The proportion of young people who eat an evening meal with their family three or more times a week provides an indication of family cohesion. The data for these measures comes from the young adults module of the Understanding Society Survey which was asked of all 16 to 21 year olds, living in the parental home1. Having someone to rely on, be it a partner or spouse, another family member, or a friend, when there is a serious problem shows the importance of a support network.
Using data from Understanding Society, in 2010-11 82% of 16 to 24 year olds had someone to rely on. This is less than the proportion of all adults, where 87% had someone to rely on. The difference may be accounted for by the higher levels of marriage and partnerships in older age groups compared with 16 to 24 year olds. Young people may also have other role models and confidants that they can rely on for support, such as teachers, which may not be captured by this measure.
The measures ‘quarrelling with mother/father’ and ‘talking to mother/father about things that matter’ are proposed to reflect young people’s perceptions of the quality of their relationships with their family.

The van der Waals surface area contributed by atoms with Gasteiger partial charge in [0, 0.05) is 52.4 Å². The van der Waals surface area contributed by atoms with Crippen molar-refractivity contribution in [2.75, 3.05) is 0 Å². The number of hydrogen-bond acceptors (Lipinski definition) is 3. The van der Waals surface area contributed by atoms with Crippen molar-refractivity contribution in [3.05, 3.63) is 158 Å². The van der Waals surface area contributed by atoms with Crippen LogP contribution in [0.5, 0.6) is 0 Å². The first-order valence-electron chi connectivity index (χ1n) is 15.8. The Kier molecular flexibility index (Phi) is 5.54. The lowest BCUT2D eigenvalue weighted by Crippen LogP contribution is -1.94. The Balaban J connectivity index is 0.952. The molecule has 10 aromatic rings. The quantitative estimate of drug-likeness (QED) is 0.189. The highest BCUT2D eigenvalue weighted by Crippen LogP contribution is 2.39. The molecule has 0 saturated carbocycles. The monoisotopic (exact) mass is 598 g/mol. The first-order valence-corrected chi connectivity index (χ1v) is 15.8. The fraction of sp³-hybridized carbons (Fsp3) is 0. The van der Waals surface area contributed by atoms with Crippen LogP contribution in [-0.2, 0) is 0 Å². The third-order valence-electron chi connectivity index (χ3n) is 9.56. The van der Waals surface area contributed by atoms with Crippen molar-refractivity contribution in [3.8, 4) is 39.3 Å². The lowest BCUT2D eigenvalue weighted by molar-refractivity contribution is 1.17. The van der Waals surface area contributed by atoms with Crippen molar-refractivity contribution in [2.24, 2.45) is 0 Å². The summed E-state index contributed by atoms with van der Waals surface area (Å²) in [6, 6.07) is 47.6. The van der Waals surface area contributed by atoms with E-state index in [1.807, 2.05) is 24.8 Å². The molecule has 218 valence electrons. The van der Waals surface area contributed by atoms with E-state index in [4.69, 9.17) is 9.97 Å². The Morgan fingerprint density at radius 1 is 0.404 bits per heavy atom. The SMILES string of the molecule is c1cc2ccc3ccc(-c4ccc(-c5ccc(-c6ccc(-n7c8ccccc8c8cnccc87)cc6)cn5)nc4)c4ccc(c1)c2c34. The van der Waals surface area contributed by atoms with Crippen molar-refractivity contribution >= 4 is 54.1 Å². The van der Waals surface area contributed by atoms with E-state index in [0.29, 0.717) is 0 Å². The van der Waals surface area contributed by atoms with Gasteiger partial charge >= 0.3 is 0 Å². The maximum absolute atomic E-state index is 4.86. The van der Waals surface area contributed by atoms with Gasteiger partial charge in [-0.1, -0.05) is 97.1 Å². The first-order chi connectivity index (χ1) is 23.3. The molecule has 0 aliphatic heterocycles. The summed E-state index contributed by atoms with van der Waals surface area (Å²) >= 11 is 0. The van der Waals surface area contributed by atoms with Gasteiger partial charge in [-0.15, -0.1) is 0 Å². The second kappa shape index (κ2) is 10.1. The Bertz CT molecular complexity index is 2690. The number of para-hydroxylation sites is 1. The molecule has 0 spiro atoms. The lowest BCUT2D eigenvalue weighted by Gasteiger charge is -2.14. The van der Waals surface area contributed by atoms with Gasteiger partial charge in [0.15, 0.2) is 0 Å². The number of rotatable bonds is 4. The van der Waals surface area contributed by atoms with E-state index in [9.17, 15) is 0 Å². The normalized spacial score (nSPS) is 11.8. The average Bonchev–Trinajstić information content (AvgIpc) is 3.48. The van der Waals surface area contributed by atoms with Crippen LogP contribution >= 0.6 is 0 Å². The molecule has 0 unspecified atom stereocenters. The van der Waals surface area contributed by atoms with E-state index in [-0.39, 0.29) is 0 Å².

The differences in some of these measures, when compared with children aged 10 to 15 years old, illustrate the ‘emerging adulthood’ life stage, where young people are developing more self-reliance, self-awareness and preparing to become independent adults. Children, especially as they move through adolescence, are still trying to establish their independence and will often challenge their parents to do this. Arnett (2004) claims that emerging adulthood is a time when parental supervision has diminished and young people are more self-focused.
Living with parents